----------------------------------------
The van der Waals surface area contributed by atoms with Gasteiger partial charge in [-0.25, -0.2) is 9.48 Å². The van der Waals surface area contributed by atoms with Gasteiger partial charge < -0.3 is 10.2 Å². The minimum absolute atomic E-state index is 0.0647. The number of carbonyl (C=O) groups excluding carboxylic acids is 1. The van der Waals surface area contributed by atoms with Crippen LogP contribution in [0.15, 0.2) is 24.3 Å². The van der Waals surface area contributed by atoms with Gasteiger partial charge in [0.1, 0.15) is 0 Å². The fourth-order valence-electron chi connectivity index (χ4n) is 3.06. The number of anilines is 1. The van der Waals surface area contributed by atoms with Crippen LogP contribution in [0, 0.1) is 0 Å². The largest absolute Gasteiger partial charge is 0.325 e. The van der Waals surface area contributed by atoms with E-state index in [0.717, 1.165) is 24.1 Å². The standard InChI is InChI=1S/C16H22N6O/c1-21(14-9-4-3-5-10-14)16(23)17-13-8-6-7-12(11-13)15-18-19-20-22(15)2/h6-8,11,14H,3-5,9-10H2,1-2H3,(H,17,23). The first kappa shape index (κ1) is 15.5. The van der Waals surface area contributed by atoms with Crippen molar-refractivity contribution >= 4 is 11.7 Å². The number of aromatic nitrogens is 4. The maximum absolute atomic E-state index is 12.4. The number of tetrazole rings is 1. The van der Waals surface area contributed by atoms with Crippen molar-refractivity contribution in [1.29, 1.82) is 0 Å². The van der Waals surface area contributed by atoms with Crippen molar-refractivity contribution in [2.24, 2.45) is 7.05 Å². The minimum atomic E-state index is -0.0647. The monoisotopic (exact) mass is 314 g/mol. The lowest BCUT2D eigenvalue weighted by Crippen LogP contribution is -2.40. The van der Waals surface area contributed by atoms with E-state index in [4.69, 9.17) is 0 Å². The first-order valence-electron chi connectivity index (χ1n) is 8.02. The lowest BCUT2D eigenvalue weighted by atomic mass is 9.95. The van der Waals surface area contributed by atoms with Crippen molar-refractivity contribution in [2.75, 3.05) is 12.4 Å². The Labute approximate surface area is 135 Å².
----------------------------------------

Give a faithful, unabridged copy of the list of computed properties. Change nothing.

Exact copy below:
The van der Waals surface area contributed by atoms with Gasteiger partial charge in [-0.25, -0.2) is 9.48 Å². The van der Waals surface area contributed by atoms with Gasteiger partial charge < -0.3 is 10.2 Å². The minimum absolute atomic E-state index is 0.0647. The number of carbonyl (C=O) groups excluding carboxylic acids is 1. The van der Waals surface area contributed by atoms with Crippen LogP contribution in [0.15, 0.2) is 24.3 Å². The van der Waals surface area contributed by atoms with Gasteiger partial charge in [0.1, 0.15) is 0 Å². The fourth-order valence-electron chi connectivity index (χ4n) is 3.06. The number of anilines is 1. The van der Waals surface area contributed by atoms with Crippen LogP contribution in [0, 0.1) is 0 Å². The largest absolute Gasteiger partial charge is 0.325 e. The van der Waals surface area contributed by atoms with E-state index in [0.717, 1.165) is 24.1 Å². The standard InChI is InChI=1S/C16H22N6O/c1-21(14-9-4-3-5-10-14)16(23)17-13-8-6-7-12(11-13)15-18-19-20-22(15)2/h6-8,11,14H,3-5,9-10H2,1-2H3,(H,17,23). The first kappa shape index (κ1) is 15.5. The van der Waals surface area contributed by atoms with Crippen molar-refractivity contribution >= 4 is 11.7 Å². The number of aromatic nitrogens is 4. The maximum absolute atomic E-state index is 12.4. The number of tetrazole rings is 1. The van der Waals surface area contributed by atoms with Crippen molar-refractivity contribution in [1.29, 1.82) is 0 Å². The van der Waals surface area contributed by atoms with Crippen molar-refractivity contribution in [2.24, 2.45) is 7.05 Å². The minimum atomic E-state index is -0.0647. The monoisotopic (exact) mass is 314 g/mol. The lowest BCUT2D eigenvalue weighted by Crippen LogP contribution is -2.40. The van der Waals surface area contributed by atoms with E-state index in [4.69, 9.17) is 0 Å². The first-order valence-electron chi connectivity index (χ1n) is 8.02. The lowest BCUT2D eigenvalue weighted by atomic mass is 9.95. The van der Waals surface area contributed by atoms with Crippen molar-refractivity contribution in [2.75, 3.05) is 12.4 Å². The Labute approximate surface area is 135 Å².